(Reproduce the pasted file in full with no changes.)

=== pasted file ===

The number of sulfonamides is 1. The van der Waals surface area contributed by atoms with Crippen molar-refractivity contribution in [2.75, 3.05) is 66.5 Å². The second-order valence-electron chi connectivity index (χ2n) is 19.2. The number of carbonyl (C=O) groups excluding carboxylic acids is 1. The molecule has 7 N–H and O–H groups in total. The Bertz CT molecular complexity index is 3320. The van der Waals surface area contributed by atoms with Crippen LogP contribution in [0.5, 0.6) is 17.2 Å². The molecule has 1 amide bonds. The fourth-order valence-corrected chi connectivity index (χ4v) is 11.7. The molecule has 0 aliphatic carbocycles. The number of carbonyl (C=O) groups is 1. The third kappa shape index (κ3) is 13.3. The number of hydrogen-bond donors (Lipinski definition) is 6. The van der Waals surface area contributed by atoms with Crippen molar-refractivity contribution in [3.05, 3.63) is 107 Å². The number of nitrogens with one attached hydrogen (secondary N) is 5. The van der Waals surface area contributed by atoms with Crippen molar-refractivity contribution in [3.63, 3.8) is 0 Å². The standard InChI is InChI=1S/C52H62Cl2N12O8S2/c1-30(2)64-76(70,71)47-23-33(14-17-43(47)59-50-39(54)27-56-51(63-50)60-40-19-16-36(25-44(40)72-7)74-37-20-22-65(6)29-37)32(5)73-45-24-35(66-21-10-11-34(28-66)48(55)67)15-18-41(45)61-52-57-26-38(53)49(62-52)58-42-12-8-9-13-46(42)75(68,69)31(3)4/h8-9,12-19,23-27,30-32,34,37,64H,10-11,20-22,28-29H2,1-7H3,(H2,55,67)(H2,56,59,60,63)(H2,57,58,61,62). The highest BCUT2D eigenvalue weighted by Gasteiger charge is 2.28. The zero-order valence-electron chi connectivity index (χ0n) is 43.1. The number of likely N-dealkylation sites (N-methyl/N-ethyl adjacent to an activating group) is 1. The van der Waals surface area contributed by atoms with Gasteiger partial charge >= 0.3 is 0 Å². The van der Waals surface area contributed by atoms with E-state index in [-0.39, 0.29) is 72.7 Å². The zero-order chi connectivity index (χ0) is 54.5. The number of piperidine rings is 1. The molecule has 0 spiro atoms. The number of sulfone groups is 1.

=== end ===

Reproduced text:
The number of sulfonamides is 1. The van der Waals surface area contributed by atoms with Crippen molar-refractivity contribution in [2.75, 3.05) is 66.5 Å². The second-order valence-electron chi connectivity index (χ2n) is 19.2. The number of carbonyl (C=O) groups excluding carboxylic acids is 1. The molecule has 7 N–H and O–H groups in total. The Bertz CT molecular complexity index is 3320. The van der Waals surface area contributed by atoms with Crippen LogP contribution in [0.5, 0.6) is 17.2 Å². The molecule has 1 amide bonds. The fourth-order valence-corrected chi connectivity index (χ4v) is 11.7. The molecule has 0 aliphatic carbocycles. The number of carbonyl (C=O) groups is 1. The third kappa shape index (κ3) is 13.3. The number of hydrogen-bond donors (Lipinski definition) is 6. The van der Waals surface area contributed by atoms with Crippen molar-refractivity contribution in [3.05, 3.63) is 107 Å². The number of nitrogens with one attached hydrogen (secondary N) is 5. The van der Waals surface area contributed by atoms with Crippen molar-refractivity contribution in [3.63, 3.8) is 0 Å². The standard InChI is InChI=1S/C52H62Cl2N12O8S2/c1-30(2)64-76(70,71)47-23-33(14-17-43(47)59-50-39(54)27-56-51(63-50)60-40-19-16-36(25-44(40)72-7)74-37-20-22-65(6)29-37)32(5)73-45-24-35(66-21-10-11-34(28-66)48(55)67)15-18-41(45)61-52-57-26-38(53)49(62-52)58-42-12-8-9-13-46(42)75(68,69)31(3)4/h8-9,12-19,23-27,30-32,34,37,64H,10-11,20-22,28-29H2,1-7H3,(H2,55,67)(H2,56,59,60,63)(H2,57,58,61,62). The highest BCUT2D eigenvalue weighted by Gasteiger charge is 2.28. The zero-order valence-electron chi connectivity index (χ0n) is 43.1. The number of likely N-dealkylation sites (N-methyl/N-ethyl adjacent to an activating group) is 1. The van der Waals surface area contributed by atoms with Gasteiger partial charge >= 0.3 is 0 Å². The van der Waals surface area contributed by atoms with E-state index in [-0.39, 0.29) is 72.7 Å². The zero-order chi connectivity index (χ0) is 54.5. The number of piperidine rings is 1. The molecule has 0 spiro atoms. The number of sulfone groups is 1.